I realize that your seemingly innocuous (to you, anyway) cricket doctrine may be a cover for some (seemingly) more insidious past peace-speaking you’ve engaged in (e.g., speaking peace to your former ignorant-of-the-sovereignty-of-God self); but asserting that ANYTHING (no matter how small) is free from the control of God, is blasphemous in the extreme — it is a denial of the God of Scripture, and an affirmation of belief in an idol.

== I believe that God will keep all his promises to his people, he has never failed. He does not have to control the motion of every atom in order to do this, just all of the necessary things.==

To quote from Scripture:

“To whom will you compare and make Me equal; yea, compare Me, that we may be alike? Those who lavish gold out of the bag, and weigh silver on the measuring rod; they hire a refiner and he makes it a god. They fall down; yea, they worship. They carry it on the shoulder; they bear it and set it in its place, and it stands; it shall not move from its place. Yes, he cries to it, but it does not answer, it does not save him from his distress. Remember this and be a man; return [it] on [your] heart, transgressors. Remember former things from forever, for I [am] God, and no one else [is] God, even none like Me, declaring the end from the beginning, and from the past those things which were not done, saying, My counsel shall rise; and, I will do all My desire; calling a bird of prey from the east, the man of My counsel from a far off land. Yes, I have spoken; yes, I will cause it to come; I have formed; yes, I will do it” (Isaiah 46:5-11).

“To whom will you compare and make Me equal; yea, compare Me, that we may be alike?” Rhetorical question? Well, at least one cricket, and one atom seemingly have ultimate self-determination, and are absolutely free from the control of anything outside themselves.

==Knowing that “all” can have different meanings in Scripture, I still cannot see the necessity of interpreting it as “everything, everywhere, ever”.==

The context of Ephesians 1:11 is clear. You are bringing your idolatrous presuppositions to the text. I think you are ignorant of how many things “ride” on God’s being in absolute control of everything, as it pertains especially to the unregenerate elect prior to God’s regenerating them — you cannot just arbitrarily limit God’s lack of control to a cricket and an atom. I think your denial of the sovereign God of Scripture would also deny God’s control over every man, everywhere, in every situation.

== Also, as far as the preservation of Scripture goes, I understand your point. I guess I won’t comment on that now. Hopefully, you have thought a bit more about your position on the “necessity” of belief in absolute predestination. If my boast is truly in the cross of Christ alone, which it is, then please do not try to add conditions on to what I must believe in order to be considered a Christian. Absolute predestination may be true, but again, the efficacious atonement is what is important, and I believe that GOD WILL keep his promises. Just because I do not necessarily believe that he will keep them the same way you do does not mean that I don’t believe that he will. ==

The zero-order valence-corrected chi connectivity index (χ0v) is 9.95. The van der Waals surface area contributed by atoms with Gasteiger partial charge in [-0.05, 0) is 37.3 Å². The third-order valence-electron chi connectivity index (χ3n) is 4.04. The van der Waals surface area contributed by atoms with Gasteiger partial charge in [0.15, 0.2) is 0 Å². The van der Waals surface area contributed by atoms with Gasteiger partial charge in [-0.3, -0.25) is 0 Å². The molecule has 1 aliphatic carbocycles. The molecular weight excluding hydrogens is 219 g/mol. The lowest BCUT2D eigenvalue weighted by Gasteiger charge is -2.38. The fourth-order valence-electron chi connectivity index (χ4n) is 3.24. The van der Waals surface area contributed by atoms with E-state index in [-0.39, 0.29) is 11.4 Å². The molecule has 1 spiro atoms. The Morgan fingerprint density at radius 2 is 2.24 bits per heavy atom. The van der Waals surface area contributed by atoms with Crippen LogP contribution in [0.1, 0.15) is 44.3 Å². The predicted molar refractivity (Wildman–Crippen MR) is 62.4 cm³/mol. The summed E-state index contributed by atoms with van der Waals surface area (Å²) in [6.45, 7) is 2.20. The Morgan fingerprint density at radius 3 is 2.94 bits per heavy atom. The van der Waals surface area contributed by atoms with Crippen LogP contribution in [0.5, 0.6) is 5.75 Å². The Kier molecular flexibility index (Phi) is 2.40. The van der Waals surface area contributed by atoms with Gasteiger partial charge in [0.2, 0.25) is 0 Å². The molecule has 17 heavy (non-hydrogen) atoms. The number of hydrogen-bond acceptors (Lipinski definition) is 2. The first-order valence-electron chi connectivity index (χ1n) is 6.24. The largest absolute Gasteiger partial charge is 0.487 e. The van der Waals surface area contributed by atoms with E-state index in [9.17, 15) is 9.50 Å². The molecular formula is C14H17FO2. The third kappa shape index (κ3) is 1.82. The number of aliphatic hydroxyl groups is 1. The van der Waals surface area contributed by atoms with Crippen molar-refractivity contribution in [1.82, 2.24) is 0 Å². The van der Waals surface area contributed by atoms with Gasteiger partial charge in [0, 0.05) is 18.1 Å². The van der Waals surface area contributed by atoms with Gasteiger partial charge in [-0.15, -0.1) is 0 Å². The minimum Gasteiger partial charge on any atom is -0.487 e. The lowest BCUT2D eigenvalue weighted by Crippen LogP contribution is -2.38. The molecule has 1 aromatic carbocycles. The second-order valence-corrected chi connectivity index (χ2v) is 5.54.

Idolatry includes attributing to God qualities of character that DO NOT belong to Him, NOT attributing to God qualities of character that DO belong to Him, and attributing to the creature qualities of character that belong to God alone. By denying that all who truly boast in the cross of Jesus Christ alone, believe in the absolute sovereignty of God, you have changed the glory of the incorruptible God into an image made like to corruptible man (Romans 1:23). You have attributed to the creature, qualities of character that belong to God alone. Jesus Christ is the sovereign God in the flesh. And thus you are denying certain essential attributes that Scripture attributes to Christ, and so you are following an idol of your vain imagination. The fact that you place a biblical name on this idol, and use biblical phraseology such as “boasting in the cross,” is immaterial.

Absolute predestination is NOT the gospel, and neither is the doctrine of creation. But all who truly believe the gospel, believe both of these doctrines. The god who did not create the universe and everything in it is an idol; and the god who does not (or cannot) control what he creates, is also an idol.

By the way, from reading some of your past correspondence with Marc, I see that you wrote the following:

“I can say now with confidence that all Tolerant Calvinists are lost.”

By parity of reasoning, the Tolerant Calvinists quote your very own words back to you:

“please do not try to add conditions on to what I must believe in order to be considered a Christian.”

For me to say that you have not yet turned to God from the idols, to serve the true and living God (cf. 1 Thessalonians 1:9), is not to add conditions to the gospel (as if the gospel was not SOLELY conditioned on the atoning blood and imputed righteousness of Jesus Christ alone).